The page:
Opponents of legislation to ban smoking in grocery stores in the state told a House panel last week that Maryland should not mandate such restrictions and should leave them up to counties and local jurisdictions.
But most members of the House Environmental Matters Committee were not swayed by the testimony of lobbyists from the Mid-Atlantic Food Dealers Association, the Alcohol Institute and the Maryland Farm Bureau.
Del. Judith Toth (D-Montgomery) said that her county's prohibition on smoking in grocery stores was working effectively and was supported by grocery store owners.
"The stores are cleaner now. And the managers have told me they don't have to worry about cleaning up after cigarette butts and ashes," she said. "They don't have to worry about the particular residue of cigarette smoke that collects on vegetables."
Toth made her comments to Robert McKinney, of the food dealers group, who testified that the law would be unenforceable.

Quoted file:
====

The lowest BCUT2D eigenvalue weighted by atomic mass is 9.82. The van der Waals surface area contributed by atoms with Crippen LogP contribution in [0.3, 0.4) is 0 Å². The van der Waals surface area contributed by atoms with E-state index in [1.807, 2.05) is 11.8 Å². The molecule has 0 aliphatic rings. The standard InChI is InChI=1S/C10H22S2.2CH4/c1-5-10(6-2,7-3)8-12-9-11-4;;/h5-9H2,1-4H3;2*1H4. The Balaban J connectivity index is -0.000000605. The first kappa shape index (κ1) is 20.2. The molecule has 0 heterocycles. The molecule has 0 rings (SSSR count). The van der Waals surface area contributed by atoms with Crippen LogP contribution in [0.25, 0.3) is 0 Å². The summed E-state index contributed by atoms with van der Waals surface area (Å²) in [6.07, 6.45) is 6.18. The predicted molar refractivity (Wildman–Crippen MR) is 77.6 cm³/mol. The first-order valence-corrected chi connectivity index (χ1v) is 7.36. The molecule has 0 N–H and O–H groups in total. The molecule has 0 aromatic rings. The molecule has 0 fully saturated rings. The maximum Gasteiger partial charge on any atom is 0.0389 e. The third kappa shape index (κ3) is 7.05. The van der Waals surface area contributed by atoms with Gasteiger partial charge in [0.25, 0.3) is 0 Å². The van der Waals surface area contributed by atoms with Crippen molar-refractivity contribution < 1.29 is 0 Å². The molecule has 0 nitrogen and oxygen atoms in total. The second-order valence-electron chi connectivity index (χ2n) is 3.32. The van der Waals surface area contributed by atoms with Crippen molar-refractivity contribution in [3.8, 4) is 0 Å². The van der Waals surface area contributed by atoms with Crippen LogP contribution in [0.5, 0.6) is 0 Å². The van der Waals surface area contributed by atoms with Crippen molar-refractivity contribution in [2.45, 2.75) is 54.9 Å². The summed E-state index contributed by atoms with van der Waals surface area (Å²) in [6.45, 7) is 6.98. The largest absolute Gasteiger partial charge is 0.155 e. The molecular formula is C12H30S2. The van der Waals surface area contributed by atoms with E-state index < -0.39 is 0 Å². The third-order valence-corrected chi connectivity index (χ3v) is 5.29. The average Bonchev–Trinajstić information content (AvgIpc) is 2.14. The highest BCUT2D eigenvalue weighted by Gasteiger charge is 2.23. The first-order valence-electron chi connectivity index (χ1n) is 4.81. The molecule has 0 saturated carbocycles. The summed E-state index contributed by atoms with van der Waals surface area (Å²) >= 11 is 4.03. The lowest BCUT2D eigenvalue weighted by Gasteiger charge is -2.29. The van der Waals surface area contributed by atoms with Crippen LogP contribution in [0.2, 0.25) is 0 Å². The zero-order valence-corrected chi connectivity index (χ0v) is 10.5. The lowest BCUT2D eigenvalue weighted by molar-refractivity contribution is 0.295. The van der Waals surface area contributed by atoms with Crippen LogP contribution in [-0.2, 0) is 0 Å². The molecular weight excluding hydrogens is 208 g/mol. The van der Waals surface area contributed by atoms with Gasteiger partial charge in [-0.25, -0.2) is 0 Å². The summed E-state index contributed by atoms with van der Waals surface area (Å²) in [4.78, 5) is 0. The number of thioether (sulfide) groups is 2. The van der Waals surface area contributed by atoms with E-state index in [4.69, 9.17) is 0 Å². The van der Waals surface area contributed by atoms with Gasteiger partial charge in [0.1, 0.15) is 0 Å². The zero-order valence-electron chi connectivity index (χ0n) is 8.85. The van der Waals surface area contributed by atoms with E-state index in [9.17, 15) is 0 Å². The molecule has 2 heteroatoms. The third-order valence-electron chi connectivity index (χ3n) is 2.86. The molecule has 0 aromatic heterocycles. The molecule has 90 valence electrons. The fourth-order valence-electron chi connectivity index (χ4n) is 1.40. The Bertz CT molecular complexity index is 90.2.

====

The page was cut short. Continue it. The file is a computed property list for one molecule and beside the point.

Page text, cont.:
"This is going to be a low priority for police," McKinney said. "Our fear is that managers and owners of stores will have to become caretakers of enforcement.
"Why put that manager in jeopardy of breaking the law?" he asked.
"It will save them a heck of a lot of money," Toth answered. "They won't have to clean up or throw out any food that's been around the smoke. Would you eat somebody else's dirt on your vegetables or meat?"
The bill, sponsored by Del. John Arnick (D-Baltimore County), would prohibit customers from smoking or carrying lighted tobacco products in food stores. Violators would be fined $25. The bill would allow people to smoke in restaurants and bars that are housed in grocery establishments, however, and it would allow employes to smoke in designated areas.
Montgomery, Anne Arundel, Prince George's and Howard counties and the city of Frederick have such laws on their books.
Del. Virginia Thomas (D-Prince George's) asked Jack Miller of the Maryland Farm Bureau whether a compromise could not be reached, although she did not specify an alternative law.
Miller, pointing out that tobacco is the third largest crop in the state and that the industry was in jeopardy from a recent drought, said farmers were afraid to back antismoking proposals that could put an end to their livelihood.
"Their fear is so deep," Miller said. "The Maryland farming community depends heavily on tobacco. But I'll ask them about it a compromise proposal ."